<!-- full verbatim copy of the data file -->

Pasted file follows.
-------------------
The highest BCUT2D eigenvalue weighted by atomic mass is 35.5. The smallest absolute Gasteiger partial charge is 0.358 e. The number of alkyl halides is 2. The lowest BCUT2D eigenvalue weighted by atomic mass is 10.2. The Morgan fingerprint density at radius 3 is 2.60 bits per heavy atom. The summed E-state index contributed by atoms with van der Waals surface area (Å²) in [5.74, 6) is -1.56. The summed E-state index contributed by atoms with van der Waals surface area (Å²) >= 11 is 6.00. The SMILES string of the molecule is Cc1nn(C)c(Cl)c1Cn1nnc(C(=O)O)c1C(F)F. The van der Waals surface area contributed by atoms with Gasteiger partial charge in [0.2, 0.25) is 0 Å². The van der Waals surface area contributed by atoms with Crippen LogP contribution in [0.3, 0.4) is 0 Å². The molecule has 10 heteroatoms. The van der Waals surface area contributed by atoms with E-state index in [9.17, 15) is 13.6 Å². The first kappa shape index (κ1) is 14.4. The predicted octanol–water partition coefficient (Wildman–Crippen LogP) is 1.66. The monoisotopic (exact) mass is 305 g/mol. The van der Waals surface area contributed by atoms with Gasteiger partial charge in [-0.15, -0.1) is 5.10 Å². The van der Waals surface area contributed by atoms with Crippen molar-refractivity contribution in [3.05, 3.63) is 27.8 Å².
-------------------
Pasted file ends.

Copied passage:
The highest BCUT2D eigenvalue weighted by atomic mass is 35.5. The smallest absolute Gasteiger partial charge is 0.358 e. The number of alkyl halides is 2. The lowest BCUT2D eigenvalue weighted by atomic mass is 10.2. The Morgan fingerprint density at radius 3 is 2.60 bits per heavy atom. The summed E-state index contributed by atoms with van der Waals surface area (Å²) in [5.74, 6) is -1.56. The summed E-state index contributed by atoms with van der Waals surface area (Å²) >= 11 is 6.00. The SMILES string of the molecule is Cc1nn(C)c(Cl)c1Cn1nnc(C(=O)O)c1C(F)F. The van der Waals surface area contributed by atoms with Gasteiger partial charge in [0.2, 0.25) is 0 Å². The van der Waals surface area contributed by atoms with Crippen LogP contribution in [0.3, 0.4) is 0 Å². The molecule has 10 heteroatoms. The van der Waals surface area contributed by atoms with E-state index in [9.17, 15) is 13.6 Å². The first kappa shape index (κ1) is 14.4. The predicted octanol–water partition coefficient (Wildman–Crippen LogP) is 1.66. The monoisotopic (exact) mass is 305 g/mol. The van der Waals surface area contributed by atoms with Gasteiger partial charge in [-0.15, -0.1) is 5.10 Å². The van der Waals surface area contributed by atoms with Crippen molar-refractivity contribution in [3.05, 3.63) is 27.8 Å².